When we talk about long-term skin health, 99% of the time, our focus is on skin protection. In today's LifeJournal, we wanted to take a break from that and explore another factor that contributes to skin health and that's diet.
Like most things these days, there's a fair amount of misinformation in the big, wide world. People on blogs or social media often attribute certain foods to anecdotal changes that they personally experienced with their skin - both good and bad - when, actually, identifying the true cause is really difficult.
According to the British Dietetic Association, the most important thing you can do is eat a wide range of foods. No single food or food group can give your skin all it needs. So, without wanting to shortcut straight to the answer, the evidence from lots of studies shows that sticking to healthy eating guidelines will give you all the vital nutrients your skin and body needs. Specifically, vitamin A, B2, B3, B6, C, D, E, zinc and selenium are important for optimal skin health and function. So, a healthy and balanced diet covering fruits, vegetables, grains, nuts, pulses, fish and lean meats is the goal.
The surface of the skin is made of of cells that were made deeper in the dermis. These skin cells are pushed up, layer by layer, until they reach the surface. The process takes about four weeks and so changes in the diet that affect skin quality might take a while to be noticeable.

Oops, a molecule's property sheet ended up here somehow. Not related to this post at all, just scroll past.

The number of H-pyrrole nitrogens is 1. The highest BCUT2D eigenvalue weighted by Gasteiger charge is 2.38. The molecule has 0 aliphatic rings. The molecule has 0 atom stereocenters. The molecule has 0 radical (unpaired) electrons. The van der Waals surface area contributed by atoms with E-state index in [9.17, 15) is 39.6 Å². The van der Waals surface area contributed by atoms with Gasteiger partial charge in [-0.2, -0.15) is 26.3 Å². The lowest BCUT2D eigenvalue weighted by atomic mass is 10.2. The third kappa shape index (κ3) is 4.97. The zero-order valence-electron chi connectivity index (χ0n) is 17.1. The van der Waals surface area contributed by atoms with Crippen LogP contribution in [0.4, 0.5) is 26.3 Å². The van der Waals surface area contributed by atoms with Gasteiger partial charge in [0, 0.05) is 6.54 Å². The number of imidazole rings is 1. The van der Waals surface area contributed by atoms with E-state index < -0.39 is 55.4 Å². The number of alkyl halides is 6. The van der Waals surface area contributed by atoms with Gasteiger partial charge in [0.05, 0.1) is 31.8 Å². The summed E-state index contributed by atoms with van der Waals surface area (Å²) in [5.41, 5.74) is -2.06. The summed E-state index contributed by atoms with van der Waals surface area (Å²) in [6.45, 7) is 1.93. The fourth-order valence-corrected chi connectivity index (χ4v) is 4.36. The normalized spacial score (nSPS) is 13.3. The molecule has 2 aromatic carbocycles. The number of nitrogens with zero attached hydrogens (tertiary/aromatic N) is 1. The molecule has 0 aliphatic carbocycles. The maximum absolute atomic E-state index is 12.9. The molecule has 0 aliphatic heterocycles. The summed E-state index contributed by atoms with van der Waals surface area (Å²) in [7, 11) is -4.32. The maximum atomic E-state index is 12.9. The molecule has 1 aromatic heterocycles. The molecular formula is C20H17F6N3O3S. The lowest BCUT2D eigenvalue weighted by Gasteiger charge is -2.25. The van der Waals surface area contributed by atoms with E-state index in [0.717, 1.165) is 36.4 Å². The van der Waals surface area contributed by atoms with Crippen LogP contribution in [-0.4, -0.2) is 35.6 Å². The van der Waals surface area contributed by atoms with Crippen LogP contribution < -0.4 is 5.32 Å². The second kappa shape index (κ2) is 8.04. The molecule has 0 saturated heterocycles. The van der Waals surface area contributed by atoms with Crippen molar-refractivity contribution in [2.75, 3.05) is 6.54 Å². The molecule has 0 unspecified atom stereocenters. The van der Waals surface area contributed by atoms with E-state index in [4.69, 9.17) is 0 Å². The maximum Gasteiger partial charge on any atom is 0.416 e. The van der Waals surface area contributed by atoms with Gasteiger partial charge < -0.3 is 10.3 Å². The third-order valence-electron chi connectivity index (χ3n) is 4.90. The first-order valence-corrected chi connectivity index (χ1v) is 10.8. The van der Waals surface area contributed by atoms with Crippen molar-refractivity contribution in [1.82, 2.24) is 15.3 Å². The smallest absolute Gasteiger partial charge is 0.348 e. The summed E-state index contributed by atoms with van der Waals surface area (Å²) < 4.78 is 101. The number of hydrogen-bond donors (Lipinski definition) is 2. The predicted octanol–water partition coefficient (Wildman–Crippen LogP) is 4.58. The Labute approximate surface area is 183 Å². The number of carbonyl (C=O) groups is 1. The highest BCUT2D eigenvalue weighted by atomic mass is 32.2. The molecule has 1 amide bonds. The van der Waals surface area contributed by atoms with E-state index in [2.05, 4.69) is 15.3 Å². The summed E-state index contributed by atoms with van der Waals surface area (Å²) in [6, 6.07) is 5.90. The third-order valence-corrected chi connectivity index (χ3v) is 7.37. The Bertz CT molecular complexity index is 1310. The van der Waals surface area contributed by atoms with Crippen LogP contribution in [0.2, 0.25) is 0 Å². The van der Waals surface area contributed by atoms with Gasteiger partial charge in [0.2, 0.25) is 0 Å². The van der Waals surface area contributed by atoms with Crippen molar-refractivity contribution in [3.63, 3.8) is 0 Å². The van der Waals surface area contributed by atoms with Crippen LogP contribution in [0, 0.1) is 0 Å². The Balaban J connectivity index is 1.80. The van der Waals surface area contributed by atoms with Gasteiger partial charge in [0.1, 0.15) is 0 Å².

Here are a few individual things worth calling out. Include them in your diet and wait four weeks to see if they make a difference.
The best-known good-boosting nutrient is fat. The essential fats in food are processed internally and provide oils that regulate sebum production, and also seal in water. A diet rich in good fats will lead to plump, moisturised skin.
There's been a lot of interest in omega-3 fats (mostly found in fish), but our skin also requires omega-6 and 9, which are found in nuts, seeds and their oils. Because our diet is generally rich in omega 6 and 9, try to find ways to wedge in omega 3.